Cardi Gallery Milan, in collaboration with the Fondazione Morra in Naples, is delighted to present a major retrospective of Vettor Pisani, with works from the 1970s to the 2000s. The exhibition is curated by Piero Tomassoni. Achille Bonito Oliva has contributed an essay to the catalogue.
Eluding conventional classification within the history of contemporary art, venturing well beyond the temporal and poetic limits of the 1970s, Vettor Pisani (Bari 1934 – Rome 2011) considered himself to be an architect, painter, and playwright. In 1970, Pisani moved to Rome, where he had his first solo exhibition at the gallery La Salita, titled Maschile, femminile e androgino. Incesto e cannibalismo in Marcel Duchamp [Masculine, Feminine and Androgynous: Incest and Cannibalism in Marcel Duchamp]. The exhibition already included many of the themes that the artist would pursue throughout his career. That same year he won the prestigious Pino Pascali Prize and had another solo exhibition at the Castello Svevo in Bari, where he presented his celebrated work Lo Scorrevole [Zip-line] for the first time. The following year, the artist took part in his first Paris Biennale and began a collaboration with Michelangelo Pistoletto – Plagio [Plagiarism/Subjugation] – that would be staged at Gian Enzo Sperone in Turin, the Frankfurter Kunstverein in Frankfurt, and Galleria Marlborough in Rome. In 1972, Harald Szeemann invited him to participate in Documenta 5, in the Individuelle Mythologien section at the Friedericianum Museum. This was the first year he took part in the Venice Biennale, where he would return in 1976, 1978, 1984, 1986, 1993, and 1995. It also marked the start of a long series of solo and group exhibitions at international institutions (Guggenheim Museum, New York; Hayward Gallery, London; Kunstverein and Lenbachhaus, Munich; Grand Palais, Paris; Museum Folkwang, Essen; Peggy Guggenheim Collection, Venice; MoMA PS1, New York; Museum of Contemporary Art, Shanghai).
The works presented in this exhibition cover Pisani’s entire career, over four decades. They showcase the breadth of media explored by the artist, from sculpture to installations, from collage to drawing to digital prints. The first part of the exhibition features the installations Agnus Dei and Le Uova di Simona. Omaggio a Georges Bataille [Simona’s Eggs. Homage to Georges Bataille] (1970 and 1976, respectively). These were re-staged and shown by Pisani in Naples in 2011, exploring the themes of nature, poetry and sexuality in what was his last major exhibition before his death. Isola d’Ischia and Isola di Capri, golden bas-reliefs from 1981, are tied to the artist’s memory, embody his nostalgia for the isle of Ischia where he lived as a child. They reveal the alchemic nature that characterises the artist’s work through a prominent use of gold leaf and gold paint.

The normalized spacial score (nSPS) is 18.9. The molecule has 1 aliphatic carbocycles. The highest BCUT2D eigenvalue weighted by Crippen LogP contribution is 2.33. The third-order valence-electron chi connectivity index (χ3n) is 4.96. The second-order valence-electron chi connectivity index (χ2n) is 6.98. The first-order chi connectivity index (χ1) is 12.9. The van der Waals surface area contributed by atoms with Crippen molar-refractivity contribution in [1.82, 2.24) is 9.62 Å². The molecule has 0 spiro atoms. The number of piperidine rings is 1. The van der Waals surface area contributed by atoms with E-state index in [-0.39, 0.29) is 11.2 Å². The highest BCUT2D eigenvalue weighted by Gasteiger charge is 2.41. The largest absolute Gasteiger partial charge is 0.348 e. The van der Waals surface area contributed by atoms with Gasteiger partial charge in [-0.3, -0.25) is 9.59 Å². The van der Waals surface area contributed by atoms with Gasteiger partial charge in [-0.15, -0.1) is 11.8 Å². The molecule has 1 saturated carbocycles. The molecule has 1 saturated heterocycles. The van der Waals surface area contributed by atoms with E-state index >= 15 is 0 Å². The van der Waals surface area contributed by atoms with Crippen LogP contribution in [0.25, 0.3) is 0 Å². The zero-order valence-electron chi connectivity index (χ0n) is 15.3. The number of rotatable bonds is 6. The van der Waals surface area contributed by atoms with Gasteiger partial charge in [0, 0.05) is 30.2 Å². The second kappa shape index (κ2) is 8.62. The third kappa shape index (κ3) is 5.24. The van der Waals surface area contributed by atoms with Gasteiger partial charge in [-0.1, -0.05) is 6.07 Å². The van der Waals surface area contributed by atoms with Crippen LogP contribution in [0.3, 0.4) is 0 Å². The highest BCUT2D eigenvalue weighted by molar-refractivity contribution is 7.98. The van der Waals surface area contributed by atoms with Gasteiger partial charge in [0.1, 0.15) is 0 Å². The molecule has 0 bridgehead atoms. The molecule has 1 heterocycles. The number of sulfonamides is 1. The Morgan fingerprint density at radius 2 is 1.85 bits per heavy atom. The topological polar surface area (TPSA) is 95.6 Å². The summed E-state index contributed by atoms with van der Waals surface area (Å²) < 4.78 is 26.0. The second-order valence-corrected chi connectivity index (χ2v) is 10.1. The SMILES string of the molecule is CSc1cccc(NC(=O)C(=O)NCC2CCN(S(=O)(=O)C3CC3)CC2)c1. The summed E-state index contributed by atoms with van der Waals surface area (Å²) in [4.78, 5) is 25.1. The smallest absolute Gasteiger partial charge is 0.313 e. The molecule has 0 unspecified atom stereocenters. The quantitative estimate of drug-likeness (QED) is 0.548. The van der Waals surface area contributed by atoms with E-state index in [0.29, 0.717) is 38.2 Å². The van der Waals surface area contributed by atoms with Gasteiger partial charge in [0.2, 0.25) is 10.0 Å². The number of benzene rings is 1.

Large-format digital collages printed on canvas became a part of Pisani’s practice in the 1980s. They testify to the restless, cultured, and strongly intellectual spirit of an artist who took citation, reinterpretation, and appropriation of images as his most prominent stylistic traits. Museo Criminale Francese [French Museum of Crime] (1981), the portrait Cartesio o della stupidità. Meglio un asino vivo che un artista morto [Descartes or on Stupidity: Better a Live Donkey than a Dead Artist] (1987), and the more recent Viaggio nell’Eternità [Journey through Eternity] (1996/2004) and Il mio cuore è un cupo abisso [My Heart is a Dark Pit] (2004), scrutinize the themes of Symbolism and the nuances of nineteenth-century painting. These works reinterpret Boecklin, Moreau and David, metabolising and repositioning them in a contemporary context. Finally, Pisani’s drawings and collages demonstrate the artist’s extraordinary technical skill and his exceptional imaginative power that accompanies his ability to draw upon elements of history and art history. As noted by Piero Tomassoni in the catalogue: “If Borges taught us that life itself is a citation, Pisani plays on the crueller field of cannibalistic, incestuous appropriation. In his work, the union of genres signifies both the mixture of Romanticism, Surrealism, and behavioural art, and the (con)fusion of male and female in the androgyne […]. Embodying the spiritual and earthly creativity of both man and woman, the androgyne is the artist himself, alchemist and dadaist, at the borderline between eroticism and destruction, which, as Bataille notes, are two sides of the same coin”.